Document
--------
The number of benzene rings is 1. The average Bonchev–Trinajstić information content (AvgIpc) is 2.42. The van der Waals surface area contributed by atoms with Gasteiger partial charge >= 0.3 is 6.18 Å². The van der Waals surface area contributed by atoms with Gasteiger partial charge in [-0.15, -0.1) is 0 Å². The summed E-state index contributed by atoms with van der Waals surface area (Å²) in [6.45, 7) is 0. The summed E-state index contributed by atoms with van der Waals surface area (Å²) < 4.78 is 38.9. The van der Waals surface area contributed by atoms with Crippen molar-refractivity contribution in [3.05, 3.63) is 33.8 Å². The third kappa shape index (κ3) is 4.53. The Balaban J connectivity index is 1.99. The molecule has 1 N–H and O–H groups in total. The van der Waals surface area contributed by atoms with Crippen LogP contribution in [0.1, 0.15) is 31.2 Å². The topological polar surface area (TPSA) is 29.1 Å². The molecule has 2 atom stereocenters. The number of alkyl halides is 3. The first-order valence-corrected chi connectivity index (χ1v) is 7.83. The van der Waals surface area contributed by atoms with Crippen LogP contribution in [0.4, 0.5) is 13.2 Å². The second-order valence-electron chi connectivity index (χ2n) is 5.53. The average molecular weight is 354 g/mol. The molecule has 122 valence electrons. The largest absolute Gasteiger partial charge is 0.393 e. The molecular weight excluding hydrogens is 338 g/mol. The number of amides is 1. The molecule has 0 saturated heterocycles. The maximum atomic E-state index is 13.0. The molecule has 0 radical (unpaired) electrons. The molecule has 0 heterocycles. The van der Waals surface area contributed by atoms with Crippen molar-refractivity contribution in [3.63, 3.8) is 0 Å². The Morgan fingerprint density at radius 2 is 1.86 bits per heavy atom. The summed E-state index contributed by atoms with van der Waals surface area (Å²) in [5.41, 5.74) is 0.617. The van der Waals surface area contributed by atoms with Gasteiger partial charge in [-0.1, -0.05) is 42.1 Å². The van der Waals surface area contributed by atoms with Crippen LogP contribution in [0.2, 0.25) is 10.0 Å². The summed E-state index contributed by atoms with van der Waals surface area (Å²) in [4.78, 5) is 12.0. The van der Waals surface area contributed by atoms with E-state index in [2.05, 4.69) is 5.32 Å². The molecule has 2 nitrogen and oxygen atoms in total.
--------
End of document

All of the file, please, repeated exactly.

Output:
The number of benzene rings is 1. The average Bonchev–Trinajstić information content (AvgIpc) is 2.42. The van der Waals surface area contributed by atoms with Gasteiger partial charge >= 0.3 is 6.18 Å². The van der Waals surface area contributed by atoms with Gasteiger partial charge in [-0.15, -0.1) is 0 Å². The summed E-state index contributed by atoms with van der Waals surface area (Å²) in [6.45, 7) is 0. The summed E-state index contributed by atoms with van der Waals surface area (Å²) < 4.78 is 38.9. The van der Waals surface area contributed by atoms with Crippen molar-refractivity contribution in [3.05, 3.63) is 33.8 Å². The third kappa shape index (κ3) is 4.53. The Balaban J connectivity index is 1.99. The molecule has 1 N–H and O–H groups in total. The van der Waals surface area contributed by atoms with Crippen LogP contribution in [0.1, 0.15) is 31.2 Å². The topological polar surface area (TPSA) is 29.1 Å². The molecule has 2 atom stereocenters. The number of alkyl halides is 3. The first-order valence-corrected chi connectivity index (χ1v) is 7.83. The van der Waals surface area contributed by atoms with Crippen LogP contribution in [0.4, 0.5) is 13.2 Å². The second-order valence-electron chi connectivity index (χ2n) is 5.53. The average molecular weight is 354 g/mol. The molecule has 122 valence electrons. The largest absolute Gasteiger partial charge is 0.393 e. The molecular weight excluding hydrogens is 338 g/mol. The number of amides is 1. The molecule has 0 saturated heterocycles. The maximum atomic E-state index is 13.0. The molecule has 0 radical (unpaired) electrons. The molecule has 0 heterocycles. The van der Waals surface area contributed by atoms with Crippen molar-refractivity contribution in [3.63, 3.8) is 0 Å². The Morgan fingerprint density at radius 2 is 1.86 bits per heavy atom. The summed E-state index contributed by atoms with van der Waals surface area (Å²) in [5.41, 5.74) is 0.617. The van der Waals surface area contributed by atoms with Gasteiger partial charge in [-0.1, -0.05) is 42.1 Å². The van der Waals surface area contributed by atoms with Crippen LogP contribution in [0.2, 0.25) is 10.0 Å². The summed E-state index contributed by atoms with van der Waals surface area (Å²) in [4.78, 5) is 12.0. The van der Waals surface area contributed by atoms with E-state index in [2.05, 4.69) is 5.32 Å². The molecule has 2 nitrogen and oxygen atoms in total.